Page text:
Cable support of a robot
The present invention discloses a cable support which can assure smooth operation of an industrial robot. The cable support is substantially characterized by having a movable support on one end of an operating arm and an auxiliary support on the wrist-side end of the arm respectively, wherein the movable support consists of a first rotary shaft rotatably mounted on the operating arm, a slanted resilient support arm having the proximal end thereof rotatably mounted on the first rotary shaft, and a cable holder tiltably mounted on a second rotary shaft mounted on the slanted resilient support arm and the auxiliary support consists of a third rotary shaft mounted on the operating arm and a cable clamp rotatably mounted on the second rotary shaft.
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BACKGROUND OF THE INVENTION
This invention relates to a support for a cable for supplying a welding wire, carbonate gas, or electric power to a working tool of an industrial robot, such as a welder.
In industrial robots, a working tool mounted on the extremity of an operating arm is operated in a three-dimensional locus by means of a plurality of operating arms. Various wires or cables are necessary for supplying power and operating signals from a controller to the working tool. Conventionally, these wires or cables are wound in a bundle in a suitable form, or are encased in a common cable or tube and clamped on the operating arm or are suspended from the operating arm or other support means.
These cables and tubes are made of flexible material. However, since they still have a certain degree of rigidity, a necessary slacking must be provided to these cables or wires to assure the movement of the working tool.
However, in a sophisticated robot which operates with high speed and precision, depending on the positioning of cables or tubes, the cable hampers a complicated movement of the operating arm. Furthermore, due to the tensioning or slack of the cable during the movement of the operating arm, a stress or an interference is exerted on the cable which ill-affects the operability of the arms and the working tool, thereby the operation with high precision cannot be achieved.
Accordingly, it is an object of the present invention to provide a cable support which assures the robot operation of high precision by eliminating the stress and the interference to the operating arms and the working tool, wherein the improvement is characterized in that a movable support is mounted on the operating arm at the wrist-side end thereof and an auxiliary support is mounted on the operating arm at the opposite end thereof to support the cable and that such supports can freely be rotated and tilted to readily follow the movement of the cable.
BRIEF EXPLANATION OF DRAWINGS
FIG. 1 is a side view of a robot provided with a cable support of the first embodiment of the present invention.
FIG. 2 is an enlarged side view of the cable support.
FIG. 3 is an enlarged plan view of the cable support.
DETAILED DESCRIPTION OF DISCLOSURE
The cable support of this invention is described hereinafter in conjunction with attached drawings.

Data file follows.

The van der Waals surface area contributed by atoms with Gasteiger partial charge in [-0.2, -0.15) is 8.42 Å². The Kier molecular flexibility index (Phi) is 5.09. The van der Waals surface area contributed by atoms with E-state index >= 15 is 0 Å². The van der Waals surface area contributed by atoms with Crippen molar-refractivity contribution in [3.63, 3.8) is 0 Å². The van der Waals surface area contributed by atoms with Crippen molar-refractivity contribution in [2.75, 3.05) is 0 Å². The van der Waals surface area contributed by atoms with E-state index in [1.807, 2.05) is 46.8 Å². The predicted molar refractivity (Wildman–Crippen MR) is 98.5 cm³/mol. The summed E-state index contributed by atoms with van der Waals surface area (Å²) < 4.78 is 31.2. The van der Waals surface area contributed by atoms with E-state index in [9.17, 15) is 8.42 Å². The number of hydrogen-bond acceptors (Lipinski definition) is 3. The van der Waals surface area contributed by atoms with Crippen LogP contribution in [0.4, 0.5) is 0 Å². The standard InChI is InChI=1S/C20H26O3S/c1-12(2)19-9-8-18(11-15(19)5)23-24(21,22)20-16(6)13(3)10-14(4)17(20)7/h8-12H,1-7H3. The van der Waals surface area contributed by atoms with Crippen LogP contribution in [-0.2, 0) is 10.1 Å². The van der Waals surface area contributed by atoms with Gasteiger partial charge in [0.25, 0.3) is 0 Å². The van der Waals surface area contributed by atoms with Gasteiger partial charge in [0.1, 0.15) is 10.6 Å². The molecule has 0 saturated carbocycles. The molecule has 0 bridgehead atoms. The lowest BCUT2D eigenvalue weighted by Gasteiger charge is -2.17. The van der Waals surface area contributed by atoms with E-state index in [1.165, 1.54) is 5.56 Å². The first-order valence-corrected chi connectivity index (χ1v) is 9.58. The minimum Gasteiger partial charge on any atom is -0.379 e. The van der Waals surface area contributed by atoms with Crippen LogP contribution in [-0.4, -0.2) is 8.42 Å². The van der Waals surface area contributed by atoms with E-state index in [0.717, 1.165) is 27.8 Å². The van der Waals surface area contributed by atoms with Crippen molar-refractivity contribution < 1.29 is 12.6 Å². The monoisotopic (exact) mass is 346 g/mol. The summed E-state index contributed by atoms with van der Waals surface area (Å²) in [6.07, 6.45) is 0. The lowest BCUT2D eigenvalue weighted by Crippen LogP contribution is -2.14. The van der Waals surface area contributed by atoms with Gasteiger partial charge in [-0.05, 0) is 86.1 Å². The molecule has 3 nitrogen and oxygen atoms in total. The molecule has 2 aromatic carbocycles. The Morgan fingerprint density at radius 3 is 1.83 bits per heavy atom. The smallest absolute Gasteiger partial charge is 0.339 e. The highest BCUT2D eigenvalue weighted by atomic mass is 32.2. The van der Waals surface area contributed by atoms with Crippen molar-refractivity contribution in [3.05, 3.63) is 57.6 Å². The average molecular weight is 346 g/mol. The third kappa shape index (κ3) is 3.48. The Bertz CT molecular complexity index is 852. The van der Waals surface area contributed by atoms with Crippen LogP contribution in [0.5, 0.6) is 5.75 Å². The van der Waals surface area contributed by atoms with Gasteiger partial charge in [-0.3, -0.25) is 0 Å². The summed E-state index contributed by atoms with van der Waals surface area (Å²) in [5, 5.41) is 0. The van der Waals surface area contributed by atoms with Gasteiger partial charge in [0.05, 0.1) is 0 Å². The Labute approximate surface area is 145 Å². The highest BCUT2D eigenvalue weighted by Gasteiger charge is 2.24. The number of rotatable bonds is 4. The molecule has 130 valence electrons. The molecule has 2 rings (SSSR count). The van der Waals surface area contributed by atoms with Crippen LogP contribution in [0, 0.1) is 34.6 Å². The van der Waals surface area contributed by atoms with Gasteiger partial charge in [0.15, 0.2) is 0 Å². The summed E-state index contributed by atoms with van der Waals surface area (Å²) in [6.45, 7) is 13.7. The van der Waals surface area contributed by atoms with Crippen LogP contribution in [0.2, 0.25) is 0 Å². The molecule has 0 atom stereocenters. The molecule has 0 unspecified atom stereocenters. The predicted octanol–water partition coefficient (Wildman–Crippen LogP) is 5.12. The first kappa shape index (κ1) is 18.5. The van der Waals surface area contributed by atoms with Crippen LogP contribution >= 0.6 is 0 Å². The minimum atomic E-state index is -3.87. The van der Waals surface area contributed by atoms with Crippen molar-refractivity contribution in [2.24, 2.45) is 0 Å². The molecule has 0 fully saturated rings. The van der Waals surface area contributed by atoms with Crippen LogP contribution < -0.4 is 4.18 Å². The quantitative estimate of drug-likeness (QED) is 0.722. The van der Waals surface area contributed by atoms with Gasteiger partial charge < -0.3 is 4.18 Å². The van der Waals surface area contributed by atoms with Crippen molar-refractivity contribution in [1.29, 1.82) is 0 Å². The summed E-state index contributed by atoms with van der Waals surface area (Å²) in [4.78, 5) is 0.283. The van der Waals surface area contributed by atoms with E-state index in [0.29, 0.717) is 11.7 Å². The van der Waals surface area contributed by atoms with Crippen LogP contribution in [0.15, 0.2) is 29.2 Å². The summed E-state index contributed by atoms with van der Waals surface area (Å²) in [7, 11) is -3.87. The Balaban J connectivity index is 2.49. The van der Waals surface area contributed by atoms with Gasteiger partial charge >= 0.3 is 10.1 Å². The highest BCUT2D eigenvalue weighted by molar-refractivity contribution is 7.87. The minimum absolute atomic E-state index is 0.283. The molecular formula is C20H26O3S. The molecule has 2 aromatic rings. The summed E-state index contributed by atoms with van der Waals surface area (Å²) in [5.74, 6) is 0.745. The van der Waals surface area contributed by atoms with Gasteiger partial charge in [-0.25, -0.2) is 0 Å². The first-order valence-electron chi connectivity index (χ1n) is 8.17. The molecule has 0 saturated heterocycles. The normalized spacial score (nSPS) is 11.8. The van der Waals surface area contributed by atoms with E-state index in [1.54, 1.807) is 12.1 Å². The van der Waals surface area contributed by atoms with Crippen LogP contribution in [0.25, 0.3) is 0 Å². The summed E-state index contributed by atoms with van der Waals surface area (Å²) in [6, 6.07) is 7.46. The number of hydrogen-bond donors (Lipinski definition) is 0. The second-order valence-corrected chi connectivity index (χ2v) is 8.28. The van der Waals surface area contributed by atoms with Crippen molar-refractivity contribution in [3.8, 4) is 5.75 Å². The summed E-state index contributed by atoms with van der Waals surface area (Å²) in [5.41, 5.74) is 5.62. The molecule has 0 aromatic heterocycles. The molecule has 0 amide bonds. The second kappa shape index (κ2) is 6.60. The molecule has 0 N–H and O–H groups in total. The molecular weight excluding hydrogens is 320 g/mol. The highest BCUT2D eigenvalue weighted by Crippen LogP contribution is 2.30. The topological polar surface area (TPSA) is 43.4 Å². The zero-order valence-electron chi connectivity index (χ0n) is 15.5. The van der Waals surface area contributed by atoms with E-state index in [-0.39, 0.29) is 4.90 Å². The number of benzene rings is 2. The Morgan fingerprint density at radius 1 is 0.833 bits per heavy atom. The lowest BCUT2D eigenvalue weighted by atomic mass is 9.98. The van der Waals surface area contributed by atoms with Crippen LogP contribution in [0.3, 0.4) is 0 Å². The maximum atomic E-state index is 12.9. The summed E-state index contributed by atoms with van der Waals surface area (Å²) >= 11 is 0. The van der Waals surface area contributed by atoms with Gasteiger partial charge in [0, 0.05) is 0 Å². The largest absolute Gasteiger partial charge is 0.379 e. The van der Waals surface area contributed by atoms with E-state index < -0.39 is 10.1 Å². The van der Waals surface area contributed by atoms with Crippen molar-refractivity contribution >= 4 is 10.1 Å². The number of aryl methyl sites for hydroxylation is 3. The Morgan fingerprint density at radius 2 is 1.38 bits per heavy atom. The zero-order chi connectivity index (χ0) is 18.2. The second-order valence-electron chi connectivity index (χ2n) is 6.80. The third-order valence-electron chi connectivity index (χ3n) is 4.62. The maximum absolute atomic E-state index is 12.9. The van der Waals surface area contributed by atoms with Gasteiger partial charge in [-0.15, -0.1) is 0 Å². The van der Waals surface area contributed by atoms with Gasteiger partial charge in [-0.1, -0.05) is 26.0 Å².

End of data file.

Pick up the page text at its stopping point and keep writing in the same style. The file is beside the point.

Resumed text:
Numeral 1 indicates a robot having the freedom of five degrees which comprises a turn base 11, a first tilt arm 12 which tilts in a forward and backward direction, a second tilt arm 13 which tilts in an upward direction and downward direction, a wrist arm 14 and a rotating arm 15a. A working tool 2 such as a welding torch is attached to the extremity of the rotating arm 15a. Numeral 3a indicates a movable support mounted on the upper face of the wrist-side end of the second tilt arm 13, numeral 4 indicates an auxiliary support mounted on the other side of the second tilt arm 13, for example, on the upper face of the arm 13 adjacent to a joint with the first tilt arm 12. Numeral 5 indicates a cable and numeral 6 indicates a welding controller. Numeral 7 indicates an intermediate cable support stand.
The movable support 3a comprises a first rotary shaft 31a which is rotatably mounted on the second tilt arm 13 by means of a bearing 32 at a position adjacent to a joint with the wrist arm 14. The height of this rotary shaft 31a is determined to be higher than the distance between the above joint and the shaft-mounting position.
A support block 35 is slidably mounted on the first rotary shaft 31a in place. A resilient support arm 36 such as a spring plate is disposed in a slanted position having the proximal end thereof fixedly mounted on the support block 35 and the distal end thereof provided with a bearing 37. A second rotary shaft 38 is rotatably mounted on the bearing 37 such that the axis thereof become parallel to the axis of the rotary shaft 31a.
The cable holder 33 is tiltably mounted on the upper end of the second rotary shaft 38 tiltably by means of the lateral pin 34.
The resilient support arm 36 of the movable support 3a is mounted on the rotary shaft 31a such that the height thereof is adjusted by the slide movement of the support block 35 so as to adjust the cable tension. However, if a means is specifically provided to absorb the slack of the cable, the support block 35 may be fixedly mounted on the rotary shaft 31a.
A third rotary shaft 41 which is lower than the first rotary shaft 31a is rotatably mounted on the second tilt arm 13 by means of a bearing 42 at a position adjacent to a joint with the first tilt arm 12. A cable clamp 43 is tiltably mounted on the upper end of the third rotary shaft 41 by means of a lateral pin 44.